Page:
Optoelectronics and Measurement Technologies Unit

Optoelectronics and measurement technologies unit (OPEM)

Optoelectronics and Measurement Techniques (OPEM) research unit is specialized in demanding application within the fields of biophotonics, printed intelligence, biomedical sensors and measurement systems as well as industrial measurements.

Optoelectronics and measurement technologies unit (OPEM)

Measurement technology is one of the cornerstones of scientific research.

It offers tools for the collection of information on things and phenomena whose actions and effects on surroundings are yet to be known. Nanotechnology, for example, originated from the development of measurement technology, as its development enabled researchers to observe things at an atomic level. The possibilities of measurement are however not limited to just science, but all of modern society benefits from measured data as one of its basic pillars, when making decisions about the future or looking for solutions to different issues both on a societal and individual level.

Understanding climate change, forecasting the weather, artificial intelligence, efficient and safe industrial processes, diagnosing illnesses, searching for missing people in the wilderness and smart clothing are all practical examples of the myriad of applications that are all based on measurement technology and the collecting of data that it enables. In order for certain analyzes and conclusions to be in the right direction, the information they are based on must be good and reliable. The manufacture of high-grade measurement technology and the production of reliable data are areas of technology that require multidisciplinary expertise and are believed to only grow in significance as technology advances and spreads.

When misused, any measurement device will provide inaccurate or completely invalid data. Even if the measuring itself was done completely correctly, uncertainty will still be a factor. In addition, the measurement technologies used to study many phenomena are still very limited and incomplete. That is why we, for example, don’t know or understand the specifics of certain brain functions very well. Measuring and its development require high quality and in-depth know-how with a combination of expertise in natural sciences and technical sciences, from material technology to data processing algorithms.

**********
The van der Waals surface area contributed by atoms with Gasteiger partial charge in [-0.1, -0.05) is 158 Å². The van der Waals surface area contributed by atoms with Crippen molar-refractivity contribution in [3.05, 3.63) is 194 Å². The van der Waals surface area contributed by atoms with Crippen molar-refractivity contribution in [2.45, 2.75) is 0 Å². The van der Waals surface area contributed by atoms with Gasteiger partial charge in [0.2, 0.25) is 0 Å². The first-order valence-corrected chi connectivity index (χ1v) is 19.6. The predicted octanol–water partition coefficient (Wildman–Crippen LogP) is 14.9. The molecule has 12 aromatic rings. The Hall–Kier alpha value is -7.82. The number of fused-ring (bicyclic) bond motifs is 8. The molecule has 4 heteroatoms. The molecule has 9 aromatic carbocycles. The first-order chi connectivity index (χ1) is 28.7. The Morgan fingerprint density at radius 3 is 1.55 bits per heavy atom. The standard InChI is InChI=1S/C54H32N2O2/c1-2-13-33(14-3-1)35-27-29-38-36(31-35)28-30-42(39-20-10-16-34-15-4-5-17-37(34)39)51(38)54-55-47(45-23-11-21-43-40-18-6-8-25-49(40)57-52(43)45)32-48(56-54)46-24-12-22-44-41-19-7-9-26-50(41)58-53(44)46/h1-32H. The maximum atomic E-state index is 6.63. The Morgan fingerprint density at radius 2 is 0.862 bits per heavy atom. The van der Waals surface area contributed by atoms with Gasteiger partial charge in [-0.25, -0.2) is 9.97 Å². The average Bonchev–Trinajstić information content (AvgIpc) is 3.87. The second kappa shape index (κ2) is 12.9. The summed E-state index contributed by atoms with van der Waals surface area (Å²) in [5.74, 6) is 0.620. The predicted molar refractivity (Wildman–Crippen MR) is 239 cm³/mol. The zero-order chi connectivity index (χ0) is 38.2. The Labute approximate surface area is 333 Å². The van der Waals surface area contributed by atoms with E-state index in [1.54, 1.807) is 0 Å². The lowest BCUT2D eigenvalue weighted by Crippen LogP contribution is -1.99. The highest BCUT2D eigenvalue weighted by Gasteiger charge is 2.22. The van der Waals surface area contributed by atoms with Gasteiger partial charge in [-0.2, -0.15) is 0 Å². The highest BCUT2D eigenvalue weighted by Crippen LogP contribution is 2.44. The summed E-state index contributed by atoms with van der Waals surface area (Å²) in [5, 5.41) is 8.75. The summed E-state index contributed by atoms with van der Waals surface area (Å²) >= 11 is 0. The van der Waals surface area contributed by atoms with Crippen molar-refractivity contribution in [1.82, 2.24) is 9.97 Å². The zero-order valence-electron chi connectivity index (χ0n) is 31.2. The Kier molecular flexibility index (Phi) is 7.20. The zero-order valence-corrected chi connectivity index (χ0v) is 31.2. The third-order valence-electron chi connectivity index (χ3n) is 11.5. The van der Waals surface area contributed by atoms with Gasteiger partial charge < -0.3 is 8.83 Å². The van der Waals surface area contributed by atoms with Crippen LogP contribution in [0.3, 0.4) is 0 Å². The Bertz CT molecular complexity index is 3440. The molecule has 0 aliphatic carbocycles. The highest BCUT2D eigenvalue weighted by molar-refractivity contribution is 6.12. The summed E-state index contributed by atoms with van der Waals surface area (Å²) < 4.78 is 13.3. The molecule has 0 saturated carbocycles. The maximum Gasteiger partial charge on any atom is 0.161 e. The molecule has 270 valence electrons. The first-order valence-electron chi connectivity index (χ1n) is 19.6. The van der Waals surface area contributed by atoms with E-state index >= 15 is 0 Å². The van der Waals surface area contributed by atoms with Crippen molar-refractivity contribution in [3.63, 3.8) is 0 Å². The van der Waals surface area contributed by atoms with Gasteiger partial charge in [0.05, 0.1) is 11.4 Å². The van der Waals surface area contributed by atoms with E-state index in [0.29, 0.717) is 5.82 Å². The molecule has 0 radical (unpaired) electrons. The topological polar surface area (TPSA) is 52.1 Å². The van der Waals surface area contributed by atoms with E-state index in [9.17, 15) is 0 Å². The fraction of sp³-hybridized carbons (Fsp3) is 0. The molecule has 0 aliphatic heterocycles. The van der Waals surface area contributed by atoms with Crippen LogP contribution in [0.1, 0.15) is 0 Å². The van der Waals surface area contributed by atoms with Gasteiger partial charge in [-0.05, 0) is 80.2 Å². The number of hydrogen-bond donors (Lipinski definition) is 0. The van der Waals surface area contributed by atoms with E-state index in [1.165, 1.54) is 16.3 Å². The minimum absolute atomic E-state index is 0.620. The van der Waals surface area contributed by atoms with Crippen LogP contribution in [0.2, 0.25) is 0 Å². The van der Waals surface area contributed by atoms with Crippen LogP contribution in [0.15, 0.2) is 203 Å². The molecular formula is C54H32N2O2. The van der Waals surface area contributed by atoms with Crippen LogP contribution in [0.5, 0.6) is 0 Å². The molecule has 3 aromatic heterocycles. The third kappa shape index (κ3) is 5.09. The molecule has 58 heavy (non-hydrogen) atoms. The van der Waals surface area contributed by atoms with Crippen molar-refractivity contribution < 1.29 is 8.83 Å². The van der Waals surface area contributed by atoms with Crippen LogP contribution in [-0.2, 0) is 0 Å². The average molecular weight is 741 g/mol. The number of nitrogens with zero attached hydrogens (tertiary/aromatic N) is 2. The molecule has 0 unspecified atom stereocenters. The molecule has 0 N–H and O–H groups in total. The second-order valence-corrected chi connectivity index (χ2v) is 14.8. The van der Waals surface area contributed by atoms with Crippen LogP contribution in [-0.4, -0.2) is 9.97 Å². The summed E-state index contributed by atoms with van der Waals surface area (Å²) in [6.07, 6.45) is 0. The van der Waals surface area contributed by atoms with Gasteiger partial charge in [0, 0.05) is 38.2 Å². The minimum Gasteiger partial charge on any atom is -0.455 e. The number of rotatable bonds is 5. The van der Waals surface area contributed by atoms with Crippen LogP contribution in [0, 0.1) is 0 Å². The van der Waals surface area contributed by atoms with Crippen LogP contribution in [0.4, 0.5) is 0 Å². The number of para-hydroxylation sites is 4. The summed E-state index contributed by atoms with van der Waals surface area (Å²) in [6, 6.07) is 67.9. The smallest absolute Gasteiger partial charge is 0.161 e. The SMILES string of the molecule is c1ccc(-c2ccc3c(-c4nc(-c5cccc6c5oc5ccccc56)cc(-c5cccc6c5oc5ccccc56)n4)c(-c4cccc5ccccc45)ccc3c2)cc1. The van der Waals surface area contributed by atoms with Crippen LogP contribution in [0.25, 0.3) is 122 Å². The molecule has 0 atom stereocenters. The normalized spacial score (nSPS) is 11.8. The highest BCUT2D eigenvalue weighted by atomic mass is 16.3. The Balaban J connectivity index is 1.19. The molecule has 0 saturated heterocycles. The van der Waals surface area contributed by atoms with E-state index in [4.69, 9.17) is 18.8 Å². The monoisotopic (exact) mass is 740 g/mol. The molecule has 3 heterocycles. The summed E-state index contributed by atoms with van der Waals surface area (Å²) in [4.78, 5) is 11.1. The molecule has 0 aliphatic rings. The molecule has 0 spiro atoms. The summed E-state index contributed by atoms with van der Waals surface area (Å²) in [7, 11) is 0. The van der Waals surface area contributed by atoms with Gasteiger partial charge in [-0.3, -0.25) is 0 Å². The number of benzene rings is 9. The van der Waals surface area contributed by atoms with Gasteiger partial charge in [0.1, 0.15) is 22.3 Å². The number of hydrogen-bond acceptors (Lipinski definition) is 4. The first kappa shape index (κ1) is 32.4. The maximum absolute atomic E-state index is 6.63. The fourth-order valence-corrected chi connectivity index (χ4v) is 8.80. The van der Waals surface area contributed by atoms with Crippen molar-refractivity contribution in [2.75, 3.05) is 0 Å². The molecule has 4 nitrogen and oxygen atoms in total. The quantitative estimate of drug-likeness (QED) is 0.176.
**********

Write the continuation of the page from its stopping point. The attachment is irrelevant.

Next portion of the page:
Optoelectronics and Measurement Technologies unit (OPEM)

Key enablers and scientific breakthroughs

Adjustable Chiral Metamaterials

Through theoretical modeling and simulation, we have discovered new efficient materials in the THz region, whose responses are easily and dynamically adjustable to different wavelengths.

Printable quantum dot detectors

We are able to manufacture quantum dot based heat detectors using printing techniques, which has decreased their manufacturing costs. Our unit has the ability to design and manufacture a variety of different sensor and detector elements, thus enabling the construction of key new types of measurement systems.

Electric discharge plasma spectroscopy

The measurement technique is based on the analysis of plasma generated by electric discharge. The technology enables online measurement of water quality, and has been commercialized by the unit’s researchers (Sensmet Oy).

Multimodal measuring in brain imaging

We were the first in the world to measure both blood pressure and signals of the heart and circulatory system simultaneously in a brain imaging environment. Multimodal measurement is based on the utilization of magnetoencephalography, magnetic resonance imaging and magnetic resonance encephalography.

Polarization-Sensitive Hyperspectral Imaging

A diagnostic tool for detecting early-stage changes in the peripheral circulation of humans as a result of diabetes. The collagen structure of the skin changes due to the effects of diabetes, and it can be observed as a change in the polarization index when the skin is imaged over a wide wavelength range.

Synchronized thermography

An innovation made by our unit; a quality control method based on electrical induction and thermal imaging, which is able to measure, for example, the uniformity of electronic materials, and thus provide important information about the electronics manufacturing process. The same method can also be used to identify, for example, the location of a fault in a solar panel. Work on the commercialization of this technology is underway.

Prof. Tapio Fabritius

Unit manager
Optoelectronics & Measurement technologies

Prof. Heli Jantunen